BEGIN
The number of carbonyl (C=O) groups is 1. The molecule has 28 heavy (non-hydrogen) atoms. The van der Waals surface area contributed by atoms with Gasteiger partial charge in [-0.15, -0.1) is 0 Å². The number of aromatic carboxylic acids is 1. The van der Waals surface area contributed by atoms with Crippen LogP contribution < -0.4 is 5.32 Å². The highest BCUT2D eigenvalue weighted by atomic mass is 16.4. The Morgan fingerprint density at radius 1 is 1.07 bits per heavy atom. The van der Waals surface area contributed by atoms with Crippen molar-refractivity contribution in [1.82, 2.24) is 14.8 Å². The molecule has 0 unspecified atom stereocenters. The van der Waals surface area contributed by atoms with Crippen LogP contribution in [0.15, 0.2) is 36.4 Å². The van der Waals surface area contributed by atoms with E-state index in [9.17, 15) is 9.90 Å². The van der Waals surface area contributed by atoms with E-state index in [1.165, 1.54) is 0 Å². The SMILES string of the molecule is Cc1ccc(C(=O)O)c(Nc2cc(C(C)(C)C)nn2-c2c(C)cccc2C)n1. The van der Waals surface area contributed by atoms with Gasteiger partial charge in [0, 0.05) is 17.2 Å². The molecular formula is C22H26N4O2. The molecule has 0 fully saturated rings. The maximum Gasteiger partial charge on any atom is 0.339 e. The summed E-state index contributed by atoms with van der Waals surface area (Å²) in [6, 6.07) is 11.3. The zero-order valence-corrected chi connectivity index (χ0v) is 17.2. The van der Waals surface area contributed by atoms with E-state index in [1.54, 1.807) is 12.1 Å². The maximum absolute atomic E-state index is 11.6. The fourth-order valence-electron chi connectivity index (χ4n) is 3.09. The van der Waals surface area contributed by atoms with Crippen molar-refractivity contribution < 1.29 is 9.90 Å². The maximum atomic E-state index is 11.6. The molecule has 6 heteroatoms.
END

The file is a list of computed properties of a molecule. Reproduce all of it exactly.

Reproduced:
The number of carbonyl (C=O) groups is 1. The molecule has 28 heavy (non-hydrogen) atoms. The van der Waals surface area contributed by atoms with Gasteiger partial charge in [-0.15, -0.1) is 0 Å². The number of aromatic carboxylic acids is 1. The van der Waals surface area contributed by atoms with Crippen LogP contribution < -0.4 is 5.32 Å². The highest BCUT2D eigenvalue weighted by atomic mass is 16.4. The Morgan fingerprint density at radius 1 is 1.07 bits per heavy atom. The van der Waals surface area contributed by atoms with Crippen molar-refractivity contribution in [1.82, 2.24) is 14.8 Å². The molecule has 0 unspecified atom stereocenters. The van der Waals surface area contributed by atoms with Crippen LogP contribution in [0.15, 0.2) is 36.4 Å². The van der Waals surface area contributed by atoms with E-state index in [9.17, 15) is 9.90 Å². The van der Waals surface area contributed by atoms with E-state index in [1.165, 1.54) is 0 Å². The SMILES string of the molecule is Cc1ccc(C(=O)O)c(Nc2cc(C(C)(C)C)nn2-c2c(C)cccc2C)n1. The van der Waals surface area contributed by atoms with Gasteiger partial charge in [0, 0.05) is 17.2 Å². The molecular formula is C22H26N4O2. The molecule has 0 fully saturated rings. The maximum Gasteiger partial charge on any atom is 0.339 e. The summed E-state index contributed by atoms with van der Waals surface area (Å²) in [6, 6.07) is 11.3. The zero-order valence-corrected chi connectivity index (χ0v) is 17.2. The van der Waals surface area contributed by atoms with E-state index in [1.54, 1.807) is 12.1 Å². The maximum absolute atomic E-state index is 11.6. The fourth-order valence-electron chi connectivity index (χ4n) is 3.09. The van der Waals surface area contributed by atoms with Crippen molar-refractivity contribution < 1.29 is 9.90 Å². The maximum atomic E-state index is 11.6. The molecule has 6 heteroatoms.